CareerWISE Tip: Instructors report being bothered by emails that are unsigned by the sender and that use spelling shortcuts such as “RU available to meet with me?” instead of “Are you available to meet with me?”2 . This frustration with an overly casual tone in email is not specific to older professors, but applies to anyone who qualifies as your superior, no matter their age. A simple rule is to use formal language when delivering any message that is professional in nature.
The Importance of Message Delivery
Once you figure out what you want to say and the mode in which you want to convey that message, you will want to deliver it the way you intended. It is easier to send a well-planned message from the start [see Planning the Message] than to try and amend a message later.
There are many ways that you can get your point across, but it is important to consider the appropriateness of each channel before selecting one over another. Certain informal channels eliminate the need to prepare, but they don’t guarantee a clear or accurate message.
For example, you may want to avoid letting “the grapevine” carry your message in the form of gossip or casual lab-chatter. Although the grapevine can feel like an informal, easy source of information, it can also get distorted and is generally not a good delivery system for important messages.
The same can be said for electronic channels such as email, and text or instant messaging. While it is quick and easy to send a message via such channels, they are typically seen as less serious and may not always be clear to the receiver.
Understanding the Concept of “Noise”
Finally, the message you think you sent might not be the one the other person received—something else might have gotten in the way or made your message difficult to understand. Your message might have been affected by “noise.” In communication research, the term “noise” refers to the many distractions that might interfere with the communication of messages or that interrupt the transmission of a message as it is sent, received, or both.
Noise can by physical, such as a bad phone connection, a lost email, or a loud air conditioner. For the most part, we are surrounded by so many physical noises in this busy and fast paced world that we get accustomed to these sounds and do not pay attention to the stress or distraction they might cause us3 .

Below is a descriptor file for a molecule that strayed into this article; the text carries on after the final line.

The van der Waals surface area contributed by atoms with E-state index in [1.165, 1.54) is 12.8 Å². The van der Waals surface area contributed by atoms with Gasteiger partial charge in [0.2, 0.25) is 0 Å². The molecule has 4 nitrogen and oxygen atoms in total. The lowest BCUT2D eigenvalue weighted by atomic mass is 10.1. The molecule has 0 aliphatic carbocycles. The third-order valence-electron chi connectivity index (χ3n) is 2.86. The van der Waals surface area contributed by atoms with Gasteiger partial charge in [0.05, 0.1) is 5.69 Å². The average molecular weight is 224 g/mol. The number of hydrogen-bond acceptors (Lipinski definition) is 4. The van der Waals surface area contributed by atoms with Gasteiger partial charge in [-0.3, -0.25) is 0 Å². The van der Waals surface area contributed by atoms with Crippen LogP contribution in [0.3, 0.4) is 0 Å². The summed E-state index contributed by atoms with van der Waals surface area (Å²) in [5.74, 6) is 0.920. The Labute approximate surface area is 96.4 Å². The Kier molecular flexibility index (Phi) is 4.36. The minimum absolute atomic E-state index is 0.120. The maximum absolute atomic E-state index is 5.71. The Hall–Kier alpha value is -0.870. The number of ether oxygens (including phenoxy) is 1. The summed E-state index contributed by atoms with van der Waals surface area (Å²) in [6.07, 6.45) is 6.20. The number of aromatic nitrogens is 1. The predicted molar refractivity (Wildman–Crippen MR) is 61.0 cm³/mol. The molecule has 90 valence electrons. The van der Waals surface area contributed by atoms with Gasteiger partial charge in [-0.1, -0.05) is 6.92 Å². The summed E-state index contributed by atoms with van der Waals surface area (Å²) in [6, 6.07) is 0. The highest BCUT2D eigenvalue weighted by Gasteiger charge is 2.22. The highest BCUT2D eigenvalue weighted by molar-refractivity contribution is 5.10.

Noise can also be psychological; for example, doubt or insecurity can creep into our heads and sabotage our communication. When we are distracted by negative psychological messages, it usually shows in our body language, facial expressions and even in our tone of voice. Though they may not realize it, the people with whom we communicate can subconsciously sense this noise as well3 .
Noise affects how you present (or don’t present) your messages. Think back to the scenario with Andrea and Tim. In the following diagram, the first three boxes all contain messages Andrea can tell herself that lead to the outcome listed in the fourth box—not talking to Tim. Which of the first three boxes could be considered noise?
“Tim is not here today” is not noise; the others are (psychological) noise because they represent assumptions versus fact.
Ultimately your message may seem like the most straightforward element of a communication interaction, but it is important not to overlook all of the elements that go into the creation of the message you want to send. After all, you want to ensure that when you do get the opportunity to communicate directly with the people who are important to your progress in the program, your message comes through as clearly as possible.
- Hancock, J. T., & Dunham, P. J. (2001). Impression formation in computer-mediated communication revisited: An analysis of the breadth and intensity of impressions. Communication Research, 28, 325-347. doi:10.1177/009365001028003004
- Stephens, K.K., Houser, M.L., & Cowan, R. L. (2009). R U able to meet me: The impact of students’ overly casual email messages to instructors. Communication Education, 58, 303-326. doi:10.1080/03634520802582598
- Evans, G. W., & Johnson, D. (2000). Stress and open office noise. Journal of Applied Psychology, 85, 779-783. doi:10.1037/0021-9010.85.5.779
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An Arizona State University project, supported by the National Science Foundation under grants 0634519 and 0910384
Any opinions, findings, and conclusions or recommendations expressed in this material are those of the authors and do not necessarily reflect the views